Farmhouse Table - Tips for absolute beginners

Submitted by diozsa on Thu, 01/18/2018 - 19:23

This was my first wood project ever. No prior experience and no tools. I started really from scratch. Thanks to Ana's website I mustered the currage to take on this project. Thank you! 

I just want to leave a few tips for anybody that is an absolute beginner with wood working - things that I have learned along the way.


- First mistake. Practice your cuts with the circular saw before you get to used it. The offset of the blade thickness will puzzle you initially. Maybe I should also mention.. there is a certain way to hold a chisel. You got 50% chances of doing it right the first time :))


- The hardest thing for me was to find lumber that was in decent condition, not too wet, fairly straight and at low cost. I spent many hours in the big stores searching trough their stock. In the end one single board was a little too wet and soon after I was done is started to warp a bit. I did expect that and I used it as breadboards to prevent bowing along the tabletop.

Be aware that if your board is wet, most likely it will curve across width, especially if the section is cut through near the center of the tree. Looking through the section of the board, the outer rings are going to shrink more that the inner rings creating a bow that will push the center outward. See picture.


- If you want your boards to join perfectly you sould take them to a wood shop and get the sides straighten. Doing it by hand it will not get them right and it will take to much of your time.

At the shop you could also plane them and get them at the same thickness. I preferred to leave the imperfections on the surface of the boards but I wanted the same relative heigth along the edges, so the tabletop would be smooth across but not perfectly planed. If you are planning on taking some of the thickness off with a palm sander it will take you a week of sanding; the better solution is either using a belt sander or even a cheaper way is to get a Sanding disk that you use with a drill machine. See Diablo Sanding Disk Kit. It worked really fast for me removing material in the desired areas.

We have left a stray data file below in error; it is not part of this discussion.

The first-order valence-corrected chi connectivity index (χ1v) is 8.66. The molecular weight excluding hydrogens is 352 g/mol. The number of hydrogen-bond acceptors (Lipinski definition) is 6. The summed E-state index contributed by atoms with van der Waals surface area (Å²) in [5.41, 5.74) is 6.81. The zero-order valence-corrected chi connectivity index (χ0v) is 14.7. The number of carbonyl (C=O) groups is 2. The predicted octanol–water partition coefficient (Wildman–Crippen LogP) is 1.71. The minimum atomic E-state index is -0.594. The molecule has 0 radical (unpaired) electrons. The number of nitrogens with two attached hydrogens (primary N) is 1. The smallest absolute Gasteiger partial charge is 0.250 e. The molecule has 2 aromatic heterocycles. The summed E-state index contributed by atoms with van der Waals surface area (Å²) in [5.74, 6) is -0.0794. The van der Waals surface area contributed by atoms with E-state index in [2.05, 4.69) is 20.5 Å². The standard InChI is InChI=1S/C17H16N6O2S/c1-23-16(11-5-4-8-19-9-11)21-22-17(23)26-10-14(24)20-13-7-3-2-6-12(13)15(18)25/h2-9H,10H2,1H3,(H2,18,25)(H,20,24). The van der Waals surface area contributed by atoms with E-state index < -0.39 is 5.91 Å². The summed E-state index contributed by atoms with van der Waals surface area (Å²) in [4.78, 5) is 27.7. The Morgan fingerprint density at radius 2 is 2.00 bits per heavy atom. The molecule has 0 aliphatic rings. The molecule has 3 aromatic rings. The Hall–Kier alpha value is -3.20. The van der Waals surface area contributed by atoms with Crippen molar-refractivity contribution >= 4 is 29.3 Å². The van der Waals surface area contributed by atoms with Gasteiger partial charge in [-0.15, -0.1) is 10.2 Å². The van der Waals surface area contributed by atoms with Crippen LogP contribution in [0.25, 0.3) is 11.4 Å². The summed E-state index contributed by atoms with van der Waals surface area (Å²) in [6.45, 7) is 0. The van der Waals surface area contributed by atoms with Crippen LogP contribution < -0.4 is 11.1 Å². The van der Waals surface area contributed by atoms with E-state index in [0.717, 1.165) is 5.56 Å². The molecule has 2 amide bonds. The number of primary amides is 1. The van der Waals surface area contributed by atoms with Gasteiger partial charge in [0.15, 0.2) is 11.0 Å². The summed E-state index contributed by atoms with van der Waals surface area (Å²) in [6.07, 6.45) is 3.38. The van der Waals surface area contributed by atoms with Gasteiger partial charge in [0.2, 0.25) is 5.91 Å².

- Get some good quality Poly. It will give a professional look to your tabletop.

I tried the wood conditioner and then I stained the under tabletop with the Weathered Oak finish but I did not like the result. I let it dry and I was still not happy with it. I decided to leave the natural color of the wood and use only Poly.  Some of the better brands are Arm-R-Seal or Old Masters. I applied 5 coats of General Finishes Poly with slight sanding in between.


I hope this helps.

I also finished the bench that comes with the table and they look incredible.

The cuts/assembly takes about 30-40 hrs in total (for a beginner). The finished product was done in about a month after starting lumber hunt and tool gathering. Worked on it whenever I could and some weekends.





Estimated Cost
Aprox $80-100 lumber and about $200 in tools, Poly, supplies.
Estimated Time Investment
Week Long Project (20 Hours or More)
Type of Wood
Pine, Douglas Fir
Finish Used
General Finishes Arm-R-Seal Oil & Urethane Topcoat Satin, 5 coats
Recommended Skill Level
Starter Project

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